Information for Prospective Students Information for First-Year Students Information for Transfer Students Information for International Students Learning Communities, Study Abroad, Theme Semester Calendars Quick Reference Forms Listings Table of Contents SAA Search Feature Academic Advising, Concentration Advising, How-tos, and Degree Requirements Academic Standards Board, Academic Discipline, Petitions, and Appeals SAA Advisors and Support Staff

Winter Academic Term 2001 Course Guide

Note: You must establish a session for Winter Term 2001 on wolverineaccess.umich.edu in order to use the link "Check Times, Location, and Availability". Once your session is established, the links will function.

Courses in Great Books

This page was created at 7:15 PM on Mon, Jan 29, 2001.

Winter Term, 2001 (January 4 April 26)

Open courses in Great Books
(*Not real-time Information. Review the "Data current as of: " statement at the bottom of hyperlinked page)

Wolverine Access Subject listing for GTBOOKS

Winter Term '01 Time Schedule for Great Books.


GTBOOKS 192. Great Books.

Section 001.

Instructor(s): H Don Cameron (hdcamero@umich.edu), Ralph G Williams

Prerequisites & Distribution: Open to Honors first-year students only. (4). (HU).

Foriegn Lit

Credits: (4).

Course Homepage: No Homepage Submitted.

Continuation of Great Books 191, from Plato to the Renaissance. We will read Plato, Symposium and Republic; Vergil, The Aeneid; selections from the Old Testament and New Testament; St. Augustine, Confessions; Dante, The Divine Comedy, (Inferno, and selections from Purgatorio and Paradiso); and selections from Boccaccio. Great Books 192 is open only to first-year students in the Honors Program; other students wishing to take a similar course are encouraged to elect Great Books 202.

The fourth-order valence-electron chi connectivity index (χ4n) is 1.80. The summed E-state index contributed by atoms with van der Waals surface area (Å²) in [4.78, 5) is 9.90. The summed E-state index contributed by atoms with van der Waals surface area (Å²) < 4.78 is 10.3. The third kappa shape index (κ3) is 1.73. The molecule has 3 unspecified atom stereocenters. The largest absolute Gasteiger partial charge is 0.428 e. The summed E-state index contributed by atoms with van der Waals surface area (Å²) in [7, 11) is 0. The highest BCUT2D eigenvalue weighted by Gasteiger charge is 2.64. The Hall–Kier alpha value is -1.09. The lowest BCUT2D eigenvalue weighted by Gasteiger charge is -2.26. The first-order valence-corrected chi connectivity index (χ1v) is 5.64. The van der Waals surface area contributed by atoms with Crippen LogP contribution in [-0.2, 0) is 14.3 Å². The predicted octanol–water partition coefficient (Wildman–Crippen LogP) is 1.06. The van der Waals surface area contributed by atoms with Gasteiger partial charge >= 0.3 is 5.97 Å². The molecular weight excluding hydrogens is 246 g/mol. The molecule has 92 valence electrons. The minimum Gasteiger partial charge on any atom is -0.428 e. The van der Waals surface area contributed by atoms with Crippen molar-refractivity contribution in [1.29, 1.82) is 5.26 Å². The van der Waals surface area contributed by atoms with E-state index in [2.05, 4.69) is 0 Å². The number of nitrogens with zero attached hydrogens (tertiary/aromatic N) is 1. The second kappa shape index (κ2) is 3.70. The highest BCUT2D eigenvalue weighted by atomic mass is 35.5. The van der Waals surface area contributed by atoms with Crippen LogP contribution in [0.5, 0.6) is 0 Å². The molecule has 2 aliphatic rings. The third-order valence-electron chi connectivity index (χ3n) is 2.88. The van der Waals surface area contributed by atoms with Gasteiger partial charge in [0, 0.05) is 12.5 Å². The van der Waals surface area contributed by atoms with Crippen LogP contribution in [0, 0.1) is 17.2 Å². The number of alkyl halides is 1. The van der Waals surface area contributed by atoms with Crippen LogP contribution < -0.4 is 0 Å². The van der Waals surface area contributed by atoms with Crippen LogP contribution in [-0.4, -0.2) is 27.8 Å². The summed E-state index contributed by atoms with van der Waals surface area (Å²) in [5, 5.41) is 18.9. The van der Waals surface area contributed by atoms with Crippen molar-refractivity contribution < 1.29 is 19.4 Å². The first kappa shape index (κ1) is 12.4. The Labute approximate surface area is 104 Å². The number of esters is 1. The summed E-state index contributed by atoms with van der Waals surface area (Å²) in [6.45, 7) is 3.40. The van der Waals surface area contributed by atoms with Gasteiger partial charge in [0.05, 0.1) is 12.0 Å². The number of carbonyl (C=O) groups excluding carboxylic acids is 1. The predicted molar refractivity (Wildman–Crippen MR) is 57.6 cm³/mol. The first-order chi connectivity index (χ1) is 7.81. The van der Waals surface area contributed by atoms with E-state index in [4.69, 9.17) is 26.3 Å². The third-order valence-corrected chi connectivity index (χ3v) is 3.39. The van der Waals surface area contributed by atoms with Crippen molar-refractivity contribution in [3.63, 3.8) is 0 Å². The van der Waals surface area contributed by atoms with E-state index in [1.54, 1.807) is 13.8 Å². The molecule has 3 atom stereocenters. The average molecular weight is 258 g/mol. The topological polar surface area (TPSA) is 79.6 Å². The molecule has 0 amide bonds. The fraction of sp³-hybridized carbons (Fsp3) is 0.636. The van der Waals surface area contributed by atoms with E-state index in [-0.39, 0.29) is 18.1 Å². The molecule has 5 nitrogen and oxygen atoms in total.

Check Times, Location, and Availability Cost: No Data Given. Waitlist Code: No Data Given.

GTBOOKS 202. Great Books of the Medieval and Modern World.

Section 001 Journeys of the Flesh and Spirit

Instructor(s): Robert D Wallin (rdwallin@umich.edu)

Prerequisites & Distribution: (4). (HU).

Foriegn Lit

Credits: (4).

Course Homepage: No Homepage Submitted.

In this course we will read, discuss, and write about some nine or so of the classics of Western literature. Written for the most part for audiences with backgrounds and expectations widely different from our own, these books have preserved their value and importance with ease. Because they force us to consider important questions and values, because they make us think about the kinds of persons we are or want to be, these books are as much our heritage as are the rules of arithmetic. I want you to become comfortable reading these books and eager to use them in forming your own education.

After focusing for about three weeks on Vergil's Aeneid and in the Christian New Testament (particularly on the Gospel of Mark and two or three of the Letters of Paul), we will read Saint Augustine's Confessions, Gottfried's Tristan, Dante's The Divine Comedy, Inferno, Machiavelli's The Prince, More's Utopia, Shakespeare's King Lear, and Rousseau's Confessions. Our conversation about and with these greats will include about ten pages of writing in a few shortish papers, two midterms, and a final examination.

Check Times, Location, and Availability Cost: No Data Given. Waitlist Code: No Data Given.

GTBOOKS 222/Asian Studies 222/Japanese 222. Great Books of Japan.

Section 001.

Instructor(s): Esperanza Ramirez-Christensen (qmz@umich.edu)

Prerequisites & Distribution: (3). (HU).

Foriegn Lit

Credits: (3).

Course Homepage: No Homepage Submitted.